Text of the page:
Take the 2-minute tour ×
Stack Overflow is a question and answer site for professional and enthusiast programmers. It's 100% free, no registration required.

Thanks to R's evaluation of function arguments, it is possible to specify a consistent set of input parameters, and have the others automagically calculated.

Consider the following function, linking the concentration, mass, volume and molar weight for a dilution in chemistry,

concentration <- function(c = m / (M*V), m = c*M*V, V = m / (M*c), M = 417.84){

  cat(c("c=", c*1e6, "micro.mol/L\n",
          "m=", m*1e3, "mg\n",
          "M=", M, "g/mol\n",
          "V=", V*1e3, "mL\n"))
  ## mol/L, g, g/mol, L
 invisible(list(c=c, m=m, M=M, V=V))


Is there a way to specify only one of the equations and have R figure out the others by inversion? I realise this is limited to simple linear relationships, as the inversion cannot generally be expressed analytically.

concentration <- function(c = m / (M*V), m, V, M = 417.84){

 ## { magic.incantation }
 ## mol/L, g, g/mol, L
 invisible(list(c=c, m=m, M=M, V=V))

share|improve this question
add comment

1 Answer 1

You might want to look at the BB package, and in particular the function BBsolve(). BBsolve does a Newton-Raphson backsolve of the equation(s) you feed it. As it happens :-) , I wrote and published a function "ktsolve" which allows you to enter a set of equations and some subset of the variables, and it'll return the values of the other variables. (It's named in honor of the commercial TK!Solver package). If you want to try it out, you can get it at http://witthoft.com/ktsolve.R (or http://witthoft.com/rtools.html and click on the link there).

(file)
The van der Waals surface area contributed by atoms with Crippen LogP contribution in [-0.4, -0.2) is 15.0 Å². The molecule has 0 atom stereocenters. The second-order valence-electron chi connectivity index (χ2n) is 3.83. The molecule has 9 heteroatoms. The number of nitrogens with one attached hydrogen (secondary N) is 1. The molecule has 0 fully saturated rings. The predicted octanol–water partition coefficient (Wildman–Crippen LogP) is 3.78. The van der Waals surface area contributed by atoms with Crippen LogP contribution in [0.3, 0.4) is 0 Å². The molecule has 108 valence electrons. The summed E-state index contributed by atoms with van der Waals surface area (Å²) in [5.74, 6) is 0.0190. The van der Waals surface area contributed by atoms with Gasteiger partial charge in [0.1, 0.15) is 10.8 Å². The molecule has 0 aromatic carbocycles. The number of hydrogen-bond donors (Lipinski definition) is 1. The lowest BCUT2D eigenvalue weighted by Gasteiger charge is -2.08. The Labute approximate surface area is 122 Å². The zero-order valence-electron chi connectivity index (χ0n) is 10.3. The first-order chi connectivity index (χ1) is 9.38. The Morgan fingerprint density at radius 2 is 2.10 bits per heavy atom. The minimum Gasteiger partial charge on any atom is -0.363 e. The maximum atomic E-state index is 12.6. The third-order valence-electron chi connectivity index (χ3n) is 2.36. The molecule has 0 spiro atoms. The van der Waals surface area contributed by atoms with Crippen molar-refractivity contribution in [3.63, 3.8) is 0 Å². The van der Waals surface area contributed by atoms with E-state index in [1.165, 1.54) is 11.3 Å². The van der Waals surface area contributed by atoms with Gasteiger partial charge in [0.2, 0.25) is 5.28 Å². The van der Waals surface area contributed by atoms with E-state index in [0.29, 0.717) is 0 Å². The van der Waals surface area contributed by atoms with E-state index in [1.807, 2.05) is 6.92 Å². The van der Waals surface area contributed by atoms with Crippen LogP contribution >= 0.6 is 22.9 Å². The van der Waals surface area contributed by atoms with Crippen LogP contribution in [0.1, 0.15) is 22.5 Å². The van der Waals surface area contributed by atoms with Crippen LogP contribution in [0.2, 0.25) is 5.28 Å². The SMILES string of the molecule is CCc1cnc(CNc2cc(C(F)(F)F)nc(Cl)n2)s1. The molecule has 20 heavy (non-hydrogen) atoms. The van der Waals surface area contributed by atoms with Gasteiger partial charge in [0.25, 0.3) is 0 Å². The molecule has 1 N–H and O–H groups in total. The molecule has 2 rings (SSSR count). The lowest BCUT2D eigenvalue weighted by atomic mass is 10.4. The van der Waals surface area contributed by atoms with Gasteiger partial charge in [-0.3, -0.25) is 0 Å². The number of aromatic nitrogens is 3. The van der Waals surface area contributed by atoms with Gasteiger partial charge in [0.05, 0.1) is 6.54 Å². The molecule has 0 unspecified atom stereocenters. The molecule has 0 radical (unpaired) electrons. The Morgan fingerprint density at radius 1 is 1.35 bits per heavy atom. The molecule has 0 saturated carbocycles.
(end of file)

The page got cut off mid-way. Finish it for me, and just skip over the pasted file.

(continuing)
share|improve this answer
sounds good – would you have a simple example? –  baptiste Aug 26 '11 at 21:31
Baptiste: start w/ the BBsolve help page, then try the sample function in the ktsolve.R function header. # yfunc -- is a function of the form: # yfunc<-function(x) { # y<-vector() # y[1]<-f1(x) # y[2]<-f2(x) # y[length(x)]<-fn(x) # y # } # where y[j] are dummies which will be driven to zero, # and x[j] is a dummy vector which will be filled in with 'guess' # So, eqns in the form A=f(x) must be entered as y[j] <- f(x)-A # Example: d = a + sqrt(b) and a = sin(a/b) + g*exp(f*a) become # y[1]<- a - d +sqrt(b) and y[2]<- sin(a/b) +g*exp(f*a) -a , –  Carl Witthoft Aug 27 '11 at 16:14
and... # and e.g. # known <- list(a=3,d=5,g=.1) are the fixed parameters and # guess <- list(b=1,f=1) are the initializers for BBsolve() –  Carl Witthoft Aug 27 '11 at 16:15
add comment

Your Answer


By posting your answer, you agree to the privacy policy and terms of service.

Not the answer you're looking for? Browse other questions tagged or ask your own question.